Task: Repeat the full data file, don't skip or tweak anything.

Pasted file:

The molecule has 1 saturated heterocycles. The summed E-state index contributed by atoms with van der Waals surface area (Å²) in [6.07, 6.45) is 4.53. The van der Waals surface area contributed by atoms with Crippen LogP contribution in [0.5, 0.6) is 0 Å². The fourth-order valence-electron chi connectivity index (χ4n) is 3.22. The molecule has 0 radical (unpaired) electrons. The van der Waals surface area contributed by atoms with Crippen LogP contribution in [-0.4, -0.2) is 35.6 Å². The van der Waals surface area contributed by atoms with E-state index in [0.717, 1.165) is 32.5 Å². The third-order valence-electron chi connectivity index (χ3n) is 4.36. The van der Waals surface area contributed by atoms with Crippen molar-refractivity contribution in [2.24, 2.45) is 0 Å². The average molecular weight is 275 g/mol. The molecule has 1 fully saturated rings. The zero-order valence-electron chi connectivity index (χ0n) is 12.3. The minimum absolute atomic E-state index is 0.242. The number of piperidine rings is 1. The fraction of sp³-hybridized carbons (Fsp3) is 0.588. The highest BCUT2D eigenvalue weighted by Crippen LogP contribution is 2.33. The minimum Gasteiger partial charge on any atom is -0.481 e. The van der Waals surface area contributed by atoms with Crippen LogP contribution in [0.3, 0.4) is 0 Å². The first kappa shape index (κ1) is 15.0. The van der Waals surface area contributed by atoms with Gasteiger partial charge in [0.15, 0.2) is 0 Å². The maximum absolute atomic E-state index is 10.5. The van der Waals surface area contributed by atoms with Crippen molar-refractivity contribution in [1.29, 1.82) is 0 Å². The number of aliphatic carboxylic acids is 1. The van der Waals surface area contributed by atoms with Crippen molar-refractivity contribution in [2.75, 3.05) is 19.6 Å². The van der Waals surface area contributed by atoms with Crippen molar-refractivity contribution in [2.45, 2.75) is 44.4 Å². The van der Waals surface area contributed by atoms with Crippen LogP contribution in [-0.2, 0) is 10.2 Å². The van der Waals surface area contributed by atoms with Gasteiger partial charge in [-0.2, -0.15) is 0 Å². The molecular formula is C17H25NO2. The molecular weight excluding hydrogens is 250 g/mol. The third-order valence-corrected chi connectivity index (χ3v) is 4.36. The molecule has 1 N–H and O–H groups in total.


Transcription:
The molecule has 1 saturated heterocycles. The summed E-state index contributed by atoms with van der Waals surface area (Å²) in [6.07, 6.45) is 4.53. The van der Waals surface area contributed by atoms with Crippen LogP contribution in [0.5, 0.6) is 0 Å². The fourth-order valence-electron chi connectivity index (χ4n) is 3.22. The molecule has 0 radical (unpaired) electrons. The van der Waals surface area contributed by atoms with Crippen LogP contribution in [-0.4, -0.2) is 35.6 Å². The van der Waals surface area contributed by atoms with E-state index in [0.717, 1.165) is 32.5 Å². The third-order valence-electron chi connectivity index (χ3n) is 4.36. The van der Waals surface area contributed by atoms with Crippen molar-refractivity contribution in [2.24, 2.45) is 0 Å². The average molecular weight is 275 g/mol. The molecule has 1 fully saturated rings. The zero-order valence-electron chi connectivity index (χ0n) is 12.3. The minimum absolute atomic E-state index is 0.242. The number of piperidine rings is 1. The fraction of sp³-hybridized carbons (Fsp3) is 0.588. The highest BCUT2D eigenvalue weighted by Crippen LogP contribution is 2.33. The minimum Gasteiger partial charge on any atom is -0.481 e. The van der Waals surface area contributed by atoms with Crippen LogP contribution in [0.3, 0.4) is 0 Å². The first kappa shape index (κ1) is 15.0. The van der Waals surface area contributed by atoms with Gasteiger partial charge in [0.15, 0.2) is 0 Å². The maximum absolute atomic E-state index is 10.5. The van der Waals surface area contributed by atoms with Crippen molar-refractivity contribution in [1.29, 1.82) is 0 Å². The number of aliphatic carboxylic acids is 1. The van der Waals surface area contributed by atoms with Crippen molar-refractivity contribution in [2.75, 3.05) is 19.6 Å². The van der Waals surface area contributed by atoms with Crippen molar-refractivity contribution in [2.45, 2.75) is 44.4 Å². The van der Waals surface area contributed by atoms with Crippen LogP contribution in [-0.2, 0) is 10.2 Å². The van der Waals surface area contributed by atoms with Gasteiger partial charge in [-0.2, -0.15) is 0 Å². The molecular formula is C17H25NO2. The molecular weight excluding hydrogens is 250 g/mol. The third-order valence-corrected chi connectivity index (χ3v) is 4.36. The molecule has 1 N–H and O–H groups in total.